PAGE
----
Eight years ago, 1000 small green plastic crocs were let loose into the Katherine river to raise funds to buy a wheelchair accessible bus for Kintore Street School students.
Little did the organisers know the annual race would continue to stand strong all these years later.
It might have changed drastically - for safety reasons, the race is no longer held in the real-crocodile infested Katherine river - but the idea has remained the same.
Each year, Kintore staff and students spend months in advance selling off the small toys for $10 a piece, to raise funds for a specific item which will benefit the students.
Last year, the money went towards a sensory garden, which is still in the works.
This year, principal Marg Chamberlain is hoping to raise enough funds to purchase adapted bikes for inclusive cycling.
"There are a range of bikes designed for mobility and therapy," the principal said.
"We have children with specific disabilities that would benefit from the movement and the freedom, and it is important for us to make sure all students have the opportunity to be included in all aspects of the school."
It didn't take long for rangers to warn of the potential dangers of holding the race in the Katherine river all those years ago.
Canoes would glide along side the racers, keeping them in check. And brave volunteers would stand in the water at the finish mark making sure to catch them all.
"We toyed with a couple of ideas about how to hold the race before we got to where we are today," she said.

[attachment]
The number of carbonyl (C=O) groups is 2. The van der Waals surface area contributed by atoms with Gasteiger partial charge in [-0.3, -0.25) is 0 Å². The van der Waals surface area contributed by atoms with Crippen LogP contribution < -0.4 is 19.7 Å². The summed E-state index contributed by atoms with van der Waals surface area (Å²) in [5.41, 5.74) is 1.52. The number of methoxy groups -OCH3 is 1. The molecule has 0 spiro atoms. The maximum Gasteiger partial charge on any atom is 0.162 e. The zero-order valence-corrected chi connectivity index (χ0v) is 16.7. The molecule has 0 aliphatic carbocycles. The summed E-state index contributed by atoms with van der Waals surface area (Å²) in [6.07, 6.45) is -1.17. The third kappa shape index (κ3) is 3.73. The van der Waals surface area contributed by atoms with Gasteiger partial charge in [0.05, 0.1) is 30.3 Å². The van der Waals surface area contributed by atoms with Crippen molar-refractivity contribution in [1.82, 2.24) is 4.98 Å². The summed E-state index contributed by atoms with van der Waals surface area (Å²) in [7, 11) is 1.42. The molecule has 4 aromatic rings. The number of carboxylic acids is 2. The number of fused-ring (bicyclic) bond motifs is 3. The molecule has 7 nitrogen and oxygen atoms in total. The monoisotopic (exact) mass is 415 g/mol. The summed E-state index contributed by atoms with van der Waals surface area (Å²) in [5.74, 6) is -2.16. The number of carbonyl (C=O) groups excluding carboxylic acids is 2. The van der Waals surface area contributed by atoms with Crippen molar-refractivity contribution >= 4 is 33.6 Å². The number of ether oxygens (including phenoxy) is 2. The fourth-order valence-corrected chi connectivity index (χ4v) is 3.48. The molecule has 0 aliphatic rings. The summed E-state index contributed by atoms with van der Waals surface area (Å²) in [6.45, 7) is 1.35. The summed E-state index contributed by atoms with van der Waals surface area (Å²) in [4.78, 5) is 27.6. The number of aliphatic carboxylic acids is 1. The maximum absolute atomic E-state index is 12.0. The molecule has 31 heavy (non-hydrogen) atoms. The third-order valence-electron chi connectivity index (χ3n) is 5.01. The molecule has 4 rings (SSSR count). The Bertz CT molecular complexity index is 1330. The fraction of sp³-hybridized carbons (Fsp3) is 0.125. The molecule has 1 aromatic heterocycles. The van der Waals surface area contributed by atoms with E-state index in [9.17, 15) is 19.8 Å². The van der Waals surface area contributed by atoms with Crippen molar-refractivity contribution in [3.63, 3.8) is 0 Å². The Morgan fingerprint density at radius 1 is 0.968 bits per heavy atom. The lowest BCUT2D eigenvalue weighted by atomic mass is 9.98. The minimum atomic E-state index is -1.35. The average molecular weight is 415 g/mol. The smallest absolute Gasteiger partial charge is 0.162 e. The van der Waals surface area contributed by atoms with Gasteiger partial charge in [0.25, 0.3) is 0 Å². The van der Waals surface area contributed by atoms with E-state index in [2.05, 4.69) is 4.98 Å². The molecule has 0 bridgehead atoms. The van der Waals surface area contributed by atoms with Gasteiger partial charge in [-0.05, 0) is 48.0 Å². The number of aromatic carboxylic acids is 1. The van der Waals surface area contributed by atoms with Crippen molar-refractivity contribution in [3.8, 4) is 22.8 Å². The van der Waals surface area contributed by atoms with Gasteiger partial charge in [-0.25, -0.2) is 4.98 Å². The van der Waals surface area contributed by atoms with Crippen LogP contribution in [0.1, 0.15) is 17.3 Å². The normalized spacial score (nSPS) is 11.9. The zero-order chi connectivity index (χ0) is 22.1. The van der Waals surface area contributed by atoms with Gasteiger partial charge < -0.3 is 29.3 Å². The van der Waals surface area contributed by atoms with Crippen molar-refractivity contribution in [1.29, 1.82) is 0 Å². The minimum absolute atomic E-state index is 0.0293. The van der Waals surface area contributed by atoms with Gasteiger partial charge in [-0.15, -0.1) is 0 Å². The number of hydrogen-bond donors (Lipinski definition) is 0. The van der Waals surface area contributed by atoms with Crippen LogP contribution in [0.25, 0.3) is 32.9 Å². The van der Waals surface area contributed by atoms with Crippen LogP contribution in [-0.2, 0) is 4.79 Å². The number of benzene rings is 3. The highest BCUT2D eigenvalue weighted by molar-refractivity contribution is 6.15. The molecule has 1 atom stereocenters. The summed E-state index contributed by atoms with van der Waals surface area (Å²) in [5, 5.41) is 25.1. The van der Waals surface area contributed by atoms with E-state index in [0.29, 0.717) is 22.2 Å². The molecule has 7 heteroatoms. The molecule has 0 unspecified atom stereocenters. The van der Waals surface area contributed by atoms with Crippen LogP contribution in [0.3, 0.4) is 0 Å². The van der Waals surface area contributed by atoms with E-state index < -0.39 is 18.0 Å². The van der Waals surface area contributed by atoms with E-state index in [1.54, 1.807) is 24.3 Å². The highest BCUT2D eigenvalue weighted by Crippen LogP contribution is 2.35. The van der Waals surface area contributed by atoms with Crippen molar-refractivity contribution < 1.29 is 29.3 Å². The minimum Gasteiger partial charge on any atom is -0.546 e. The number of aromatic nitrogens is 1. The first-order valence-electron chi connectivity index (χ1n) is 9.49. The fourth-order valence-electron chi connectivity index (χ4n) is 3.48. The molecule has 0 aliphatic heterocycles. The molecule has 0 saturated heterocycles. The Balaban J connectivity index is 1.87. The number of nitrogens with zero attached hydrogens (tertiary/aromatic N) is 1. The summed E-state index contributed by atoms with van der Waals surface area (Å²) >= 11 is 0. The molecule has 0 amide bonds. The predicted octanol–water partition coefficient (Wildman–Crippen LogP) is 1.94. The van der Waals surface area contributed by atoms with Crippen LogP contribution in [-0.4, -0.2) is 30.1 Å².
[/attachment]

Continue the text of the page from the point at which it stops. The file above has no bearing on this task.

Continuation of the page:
"One year we threw them off the bridge, another we just picked one out of a boat."
Every year, however, the staff worry they will not sell enough of the crocs.
Without the annual fundraiser the school would have missed out on a multitude of beneficial big ticket items.
"The race was not supposed to last this long," Ms Chamberlain said.
"We came up with the idea out of need, and we wanted to turn the more traditional duck race into something unique for the Territory."
"Every year we question whether it is worth it - because the staff work exceptionally hard - but we definitley count on it, and it has become something the community gets behind and really looks forward to."
Today, the school has adapted to the changing environment and the explosion of crocodiles, and races the toys down a water slide at the Low Level Nature Reserve.
Hundreds of people turn up to watch the heats and to support the cause.
The crocs can be purchased at the Saturday market, Kintore Street School or in the Woolworths Complex ahead of the event on June 22.
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